Gift Shop Plus Spring 2024
Green-Living Essentials: Companies launch eco-conscious collections By Regina Molaro

For years, discussions have swirled around sustainability and how to implement small changes that have a big impact on the planet. Many consumers strive toward goals of recycling more and producing less waste. Eco-minded companies are also doing their fair share to make a difference.

According to NYU Stern Center for Sustainable Business, the 2022 Sustainable Market Share Index found products marketed as “sustainable” are responsible for nearly a third of growth in consumer-packaged goods (items used daily that require routine replacement; think food, beverages, clothing, makeup and household products) from 2013 to 2022. Market share growth continues year over year. Beyond packaged goods, plenty of other segments also focus on sustainability.

SproutWorld“Demand for brands that prioritize transparency and sustainability is increasing. Consumers want to know what they’re purchasing, how it’s produced and how they can dispose of products after use,” said Michael Stausholm, CEO and founder of SproutWorld, a plantable pencil and makeup liner company.

Businesses are realizing it’s no longer enough to make unsubstantiated claims, so certifications have become the norm. Companies are being asked to demonstrate their impact on the climate, and to do so with third-party verified climate accounting.

SproutWorld, which has an office in Boston, is B Corp-certified. This means it meets high standards of verified performance, accountability and transparency on factors from employee benefits and charitable giving to supply chain practices and input materials.


SproutWorld’s journey began in Cambridge, Massachusetts, in 2013. A group of students at the Massachusetts Institute of Technology created the idea for a plantable pencil with a seed capsule that could be placed in the soil after use. After Stausholm discovered the pencil on Kickstarter’s crowdfunding platform, he purchased the patent and global rights.

Demand is on an upswing. The pencils are crafted from sustainable harvested wood, natural graphite and clay. After being planted (capsule side down), the seeds will sprout into trees, herbs, vegetables, flowers or fruits.

Bestsellers in the collection include the original edition pencil packs; Happy Bee edition ($12 retail); and new Earth editions ($20 retail). The suggested retails range from $12 to $20.



Libby Hampel, founder and designer of MASU — a paper goods company in Columbia, Missouri — reiterates the power of sustainable items. Before launching MASU, she considered the impact her actions would have on other people and the planet.

Curious and resourceful, Hampel knew she could create goods that were eco-friendly and ethically made. “I’m always aiming for that sweet spot of looks, feels and does good,” she said.

“Thank You Triangles” greeting card from MASU.

For this artistic entrepreneur, necessity sparked her invention. Hampel struggled to find stylish wrapping paper that was fully made of recycled goods, recyclable and made in America — so she launched her own collection in fall 2021. In February 2023, she added greeting cards adorned with the same playful, bold designs that embellished the giftwrap.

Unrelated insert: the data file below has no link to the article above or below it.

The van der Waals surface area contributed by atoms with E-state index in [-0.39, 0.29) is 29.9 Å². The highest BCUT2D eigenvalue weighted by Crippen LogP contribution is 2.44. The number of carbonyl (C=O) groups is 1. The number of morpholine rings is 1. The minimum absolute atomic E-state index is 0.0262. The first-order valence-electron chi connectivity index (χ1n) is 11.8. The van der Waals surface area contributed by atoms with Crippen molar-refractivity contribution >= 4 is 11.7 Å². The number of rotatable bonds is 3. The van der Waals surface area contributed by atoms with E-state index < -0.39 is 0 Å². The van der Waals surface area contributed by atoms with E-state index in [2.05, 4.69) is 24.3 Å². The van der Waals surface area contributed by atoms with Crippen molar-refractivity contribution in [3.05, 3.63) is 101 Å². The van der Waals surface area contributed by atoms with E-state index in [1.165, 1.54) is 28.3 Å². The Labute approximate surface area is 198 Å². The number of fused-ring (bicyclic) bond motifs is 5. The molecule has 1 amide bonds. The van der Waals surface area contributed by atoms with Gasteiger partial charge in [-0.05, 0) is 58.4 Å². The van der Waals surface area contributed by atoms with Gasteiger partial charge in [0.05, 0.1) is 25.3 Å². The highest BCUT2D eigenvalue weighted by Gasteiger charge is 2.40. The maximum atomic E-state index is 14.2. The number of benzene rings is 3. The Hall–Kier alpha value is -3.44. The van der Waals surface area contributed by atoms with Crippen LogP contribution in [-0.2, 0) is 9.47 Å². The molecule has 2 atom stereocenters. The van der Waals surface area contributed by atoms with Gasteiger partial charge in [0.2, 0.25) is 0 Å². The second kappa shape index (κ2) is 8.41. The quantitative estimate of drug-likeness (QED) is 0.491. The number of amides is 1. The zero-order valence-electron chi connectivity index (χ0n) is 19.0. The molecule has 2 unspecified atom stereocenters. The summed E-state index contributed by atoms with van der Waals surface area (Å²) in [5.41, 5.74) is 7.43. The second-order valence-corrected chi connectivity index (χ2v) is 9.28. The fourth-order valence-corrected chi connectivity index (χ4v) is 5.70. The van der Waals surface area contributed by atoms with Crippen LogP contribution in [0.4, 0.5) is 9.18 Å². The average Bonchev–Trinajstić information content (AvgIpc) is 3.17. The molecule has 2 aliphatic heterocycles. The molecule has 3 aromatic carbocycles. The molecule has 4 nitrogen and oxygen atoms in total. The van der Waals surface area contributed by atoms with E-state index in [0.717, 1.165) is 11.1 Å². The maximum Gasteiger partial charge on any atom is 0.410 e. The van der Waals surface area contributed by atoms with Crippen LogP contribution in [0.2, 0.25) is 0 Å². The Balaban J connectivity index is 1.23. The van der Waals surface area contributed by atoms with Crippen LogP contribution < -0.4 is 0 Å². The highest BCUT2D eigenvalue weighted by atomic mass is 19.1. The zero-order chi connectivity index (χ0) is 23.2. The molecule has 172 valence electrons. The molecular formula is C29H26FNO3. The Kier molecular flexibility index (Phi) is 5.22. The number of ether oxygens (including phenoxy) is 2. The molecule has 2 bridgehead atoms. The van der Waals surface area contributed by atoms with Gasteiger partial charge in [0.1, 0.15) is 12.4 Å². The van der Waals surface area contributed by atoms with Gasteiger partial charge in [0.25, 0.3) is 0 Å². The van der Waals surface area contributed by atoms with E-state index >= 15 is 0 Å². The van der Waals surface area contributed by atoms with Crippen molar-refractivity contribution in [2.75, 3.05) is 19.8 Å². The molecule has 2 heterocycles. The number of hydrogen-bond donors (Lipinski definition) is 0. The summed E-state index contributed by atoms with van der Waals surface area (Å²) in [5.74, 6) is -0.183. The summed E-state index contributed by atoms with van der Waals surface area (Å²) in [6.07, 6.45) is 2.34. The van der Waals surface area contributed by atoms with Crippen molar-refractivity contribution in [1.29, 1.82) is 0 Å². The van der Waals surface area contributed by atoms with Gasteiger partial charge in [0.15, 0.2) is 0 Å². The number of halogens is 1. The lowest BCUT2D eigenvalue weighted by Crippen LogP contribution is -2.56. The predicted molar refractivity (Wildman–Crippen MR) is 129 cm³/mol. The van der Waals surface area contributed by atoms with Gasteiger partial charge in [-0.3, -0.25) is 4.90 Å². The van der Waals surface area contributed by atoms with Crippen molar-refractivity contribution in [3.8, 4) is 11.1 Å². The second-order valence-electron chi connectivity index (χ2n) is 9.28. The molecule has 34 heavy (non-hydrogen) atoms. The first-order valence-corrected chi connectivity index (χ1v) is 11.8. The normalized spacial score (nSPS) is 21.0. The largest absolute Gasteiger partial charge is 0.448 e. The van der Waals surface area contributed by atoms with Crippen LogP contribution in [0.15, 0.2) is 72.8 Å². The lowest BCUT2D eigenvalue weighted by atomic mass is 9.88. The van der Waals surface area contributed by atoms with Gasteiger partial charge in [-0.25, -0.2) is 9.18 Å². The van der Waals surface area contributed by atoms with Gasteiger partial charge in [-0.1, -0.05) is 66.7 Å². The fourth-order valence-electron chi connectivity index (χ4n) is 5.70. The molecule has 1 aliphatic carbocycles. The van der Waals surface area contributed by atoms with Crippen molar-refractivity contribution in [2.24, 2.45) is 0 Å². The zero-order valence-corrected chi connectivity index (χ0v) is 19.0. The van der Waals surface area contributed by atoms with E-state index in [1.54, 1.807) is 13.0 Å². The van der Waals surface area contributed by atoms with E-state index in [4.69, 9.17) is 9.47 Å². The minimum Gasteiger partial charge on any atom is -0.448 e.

The paper used for wrapping is premium-coated, 100% recycled and made in America. It dons a velvety smooth finish on both sides.

MASU’s paper goods are printed on an HP Indigo Press, which produces superior color quality, is ideal for small runs and enables the printing of a variety of designs without additional setup costs for each, Hampel said.

All paper, including the white envelopes, are 100% PCW (post-consumer waste) recycled and are recyclable. The collection also includes recycled denim envelopes, which are made in the U.S. from cotton and denim textile scraps.

Top-performers at MASU include the Get Lit Candles for birthday celebrations and Thank You Triangles and Folky Fleur for notes of appreciation. Electric Leopard, Cake Smash and Peach Party wrapping papers are also trending. MASU’s cards retail for $5.50; wrapping paper sheets are priced at $6.


“Get Lit” and “Cake Smash” wrapping papers from MASU.

Like Hampel, SproutWorld’s Stausholm had a longtime interest in sustainability. It was always important his company give more than it takes from the earth. SproutWorld is involved with a variety of sustainability projects. Last year, it planted 12,000 trees in Poland.

“We also have our net-zero target approved by the Science Based Targets initiative (which drives ambitious climate action in the private sector by enabling organizations to set science-based emissions reduction targets) and are working toward a net-zero business much faster than initially planned. We also hope to inspire other companies to achieve it,” Stausholm said.

To date, SproutWorld has sold more than 65 million plantable pencils to 80 countries.

Get Lit Candles” greeting card. Photos courtesy of MASU.

“This means we’re giving a lot of plants back to the planet,” Stausholm said.

Although plastic sleeves have long been the norm for packaging greeting cards, MASU’s Hampel cited a trend that more stationery brands are using plastic-free alternatives. Some are using a recyclable paper sticker to keep the card and envelope together.

Sustainable alternatives to bubble wrap, packing peanuts and plastic boxes are also gaining traction.

“Along with this,” Hampel said, “it’s great to see more businesses reusing shipping boxes and materials before recycling them.”

Regina Molaro

Regina Molaro is a freelance writer who covers art and design, fashion,beauty, and home décor. She can be reached at Reginacooper30@yahoo.com.

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